Sunday, February 10, 2008

Reacclimation



We took the dog out for a little winter walk on the Norwottuck Rail Trail, to make up for abandoning him last week.



It's the first time I'd been on it since the end of the bicycling season last year. Most of the snow was melted off it today, making for a relatively easy walk.

A short ways after the bridge, we took a left and headed towards the river along this little rise, that goes through some Hadley farmland.







Once we got out of the shelter of the trees, the wind began whipping up pretty feircely, and ice cold. Earmuffs would have been handy. The weather couldn't decide excatly what it wanted to do today, it was blustery and cold one minute, then calm and kind of warmer, then snow would suddenly blow in sideways.



These bushes, grown for sale, had an abrupt color change half way through the row. Kelly thought it reminded her of one of those woolly caterpillars.





We made it to the river, and paused to look around. This Oak tree is holding on stubbornly to it's leaves. Most oaks hold on to some of their dead leaves throughout winter, but I don't remember seeing too many like this.





I super-zoomed onto this house in the distance, which recently sold for 1.12 million dollars. The first in Hadley to sell for that sum. It's right near the beginning of a riverside trail/conservation area. I hope the new owners are trail friendly and don't try to close it.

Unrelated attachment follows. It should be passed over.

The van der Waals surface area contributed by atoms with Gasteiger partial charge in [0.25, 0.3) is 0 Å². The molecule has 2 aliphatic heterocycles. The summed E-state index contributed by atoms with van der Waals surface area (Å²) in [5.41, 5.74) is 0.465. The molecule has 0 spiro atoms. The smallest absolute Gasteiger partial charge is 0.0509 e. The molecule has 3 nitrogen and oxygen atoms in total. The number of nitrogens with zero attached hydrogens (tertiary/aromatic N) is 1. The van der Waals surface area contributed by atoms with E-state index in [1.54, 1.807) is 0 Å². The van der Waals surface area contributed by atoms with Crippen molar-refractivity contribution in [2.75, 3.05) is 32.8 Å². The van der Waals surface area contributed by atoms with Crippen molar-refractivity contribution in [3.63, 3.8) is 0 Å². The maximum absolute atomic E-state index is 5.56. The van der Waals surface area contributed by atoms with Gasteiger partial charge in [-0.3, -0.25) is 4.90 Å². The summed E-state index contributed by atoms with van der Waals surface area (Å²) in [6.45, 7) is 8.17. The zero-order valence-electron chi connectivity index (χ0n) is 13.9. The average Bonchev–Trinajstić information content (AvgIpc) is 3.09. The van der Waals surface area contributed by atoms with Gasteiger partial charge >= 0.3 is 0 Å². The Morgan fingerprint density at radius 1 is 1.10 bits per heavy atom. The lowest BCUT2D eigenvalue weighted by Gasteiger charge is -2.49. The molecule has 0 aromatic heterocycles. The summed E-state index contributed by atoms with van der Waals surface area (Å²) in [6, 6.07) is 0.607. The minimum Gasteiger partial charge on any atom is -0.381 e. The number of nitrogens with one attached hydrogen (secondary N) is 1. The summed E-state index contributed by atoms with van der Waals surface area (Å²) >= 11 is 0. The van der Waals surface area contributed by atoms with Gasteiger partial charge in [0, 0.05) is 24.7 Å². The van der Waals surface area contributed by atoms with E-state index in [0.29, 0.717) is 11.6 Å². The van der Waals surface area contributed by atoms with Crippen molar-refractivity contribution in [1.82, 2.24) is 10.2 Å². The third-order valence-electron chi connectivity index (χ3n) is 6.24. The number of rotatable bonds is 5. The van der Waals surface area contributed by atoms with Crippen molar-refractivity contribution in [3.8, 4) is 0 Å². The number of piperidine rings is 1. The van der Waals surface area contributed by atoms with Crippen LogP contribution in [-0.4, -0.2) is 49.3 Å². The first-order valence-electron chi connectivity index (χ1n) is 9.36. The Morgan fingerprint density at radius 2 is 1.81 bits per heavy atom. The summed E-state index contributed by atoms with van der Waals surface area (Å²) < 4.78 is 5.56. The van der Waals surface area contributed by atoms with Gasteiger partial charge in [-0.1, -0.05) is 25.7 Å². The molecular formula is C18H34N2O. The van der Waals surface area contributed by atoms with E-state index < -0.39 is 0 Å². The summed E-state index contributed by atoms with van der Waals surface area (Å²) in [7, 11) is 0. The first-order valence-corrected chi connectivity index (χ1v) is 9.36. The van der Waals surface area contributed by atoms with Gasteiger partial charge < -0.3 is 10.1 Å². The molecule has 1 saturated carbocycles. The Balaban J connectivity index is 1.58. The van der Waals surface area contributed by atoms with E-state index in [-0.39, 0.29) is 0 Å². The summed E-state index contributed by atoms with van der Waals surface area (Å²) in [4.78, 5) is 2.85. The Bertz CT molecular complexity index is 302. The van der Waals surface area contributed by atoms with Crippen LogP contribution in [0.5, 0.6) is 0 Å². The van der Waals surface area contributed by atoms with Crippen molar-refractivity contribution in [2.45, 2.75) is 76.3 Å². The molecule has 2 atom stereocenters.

Pigeons were making swooping loops over and over around the trail bridge as we headed back. I wonder if they were flying around like this, for no apparant reason, just to keep warm.





We made a quick stop by the fields near the Tri-County Fairgrounds before we headed back, to get a good look at the turbulent sky.







3 comments:

Mary E.Carey said...

Gorgeous! The comparison with a caterpillar is great. You are really kicking things up with your new camera.

Tommy said...

My ex-boyfriend and I went to that area last June. Pretty nice.

http://tommydevine.blogspot.com/2007/06/new-discovery.html

Tony said...

Tom, I remember that post. I'd been down to that oak tree by the river a couple times before, but had stopped there. I didn't realize it was also conservation area that ran along the river until I read that post...